If you travelled back in time to 1980 and told an economist that China would sustain a double digit GDP growth rate for the next three decades, almost any, I think, would laugh at you.
We current observers have witnessed an economic boom of an unrivalled scale—China has hit the 40 percent urbanization mark just 22 years after the start of its industrialization, a feat that took the United States 80 years and Great Britain 120. Currently, the U.S. has nine cities with populations above one million; China has 160.
Let’s consider the environmental toll of that many people. In 2000, China’s total energy consumption was half of ours. Nine years later, in 2009, China’s overall energy consumption passed America’s. And as soon as 2017, China’s per capita emissions might pass the United States’. The trend in emissions is hardly surprising, since roughly 75 percent, or roughly 668 GW of China’s energy, is derived straight from coal.
Indeed, China’s coal consumption is on pace to literally match that of the entire world. It’s something that Time called “the scariest environmental fact in the world.” Consider for a moment the following graph:
That China’s coal consumption is the “scariest fact in the world” comes almost naturally to us, but should it? There is some pretty scary stuff out there. Global warming could kill up to 100 million people by 2030, and 50 percent of all species by the end of the century. Up to 200 million people could be displaced by 2020, causing border pressure, strife, and warfare.
True, China’s emissions are growing. But it’s the largest export economy in the world, with way more exports going to the U.S. and European Union than imports from these groups. So it’s growth is in part fueled by our consumption. And given that many of China’s major producers and emitters are actually multinational corporations with headquarters in the U.S. and E.U., it’s hardly fair to say that China’s emissions are all its own doing.
Furthermore, in its prodigious exports, China is by no means skimping on renewable energy. In fact, China dominates the solar panel and hydraulic turbine markets, with more than 38 percent and 27 percent shares respectively as of 2009.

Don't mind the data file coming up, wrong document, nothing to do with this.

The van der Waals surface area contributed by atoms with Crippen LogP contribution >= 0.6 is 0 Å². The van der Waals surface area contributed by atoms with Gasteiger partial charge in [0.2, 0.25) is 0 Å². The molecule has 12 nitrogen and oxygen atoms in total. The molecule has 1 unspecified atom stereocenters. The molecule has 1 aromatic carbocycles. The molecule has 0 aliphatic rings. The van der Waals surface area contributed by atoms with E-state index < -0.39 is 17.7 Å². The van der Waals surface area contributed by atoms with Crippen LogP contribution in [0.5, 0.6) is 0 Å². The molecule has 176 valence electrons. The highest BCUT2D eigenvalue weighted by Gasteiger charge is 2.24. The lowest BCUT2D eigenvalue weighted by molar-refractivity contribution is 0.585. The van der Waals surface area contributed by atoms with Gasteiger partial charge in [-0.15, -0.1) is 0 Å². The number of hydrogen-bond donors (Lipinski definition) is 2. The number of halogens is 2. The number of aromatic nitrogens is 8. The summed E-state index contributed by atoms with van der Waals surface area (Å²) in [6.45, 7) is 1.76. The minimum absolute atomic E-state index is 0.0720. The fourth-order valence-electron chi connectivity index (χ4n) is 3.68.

China’s global market share is not as big in the wind industry, but across all three of these, growth has been exponential. It’s hardly surprising, since renewable energy featured heavily in China’s long-term renewable energy plant; of all nations, only the U.S. surpasses China in renewable financing.
Simply put, there’s plenty of reason to be optimistic in these numbers. As environmentalists, we understand this better than most: The world needs someone to produce its renewable energy generators at a low cost competitive with gas/oil. China is ideally suited to do just that.
I was lucky enough to get a fellowship in the summer of 2012 to give environmental lectures at Tshinghua, China’s top university. I travelled around to Beijing’s middle and high schools and lectured there too. My message was met with incredible enthusiasm and attention. Youth blogs picked us up and re-blogged us thousands of times. It was amazing. Although this is purely anecdotal, the reception I got gives me great optimism about Chinese being a potential eco-powerhouse.
As does this recent development: On Sunday, April 14, the U.S. and China announced that they would “accelerate action to reduce greenhouse gases by advancing cooperation on technology, research, conservation, and alternative and renewable energy.”
Can they do it?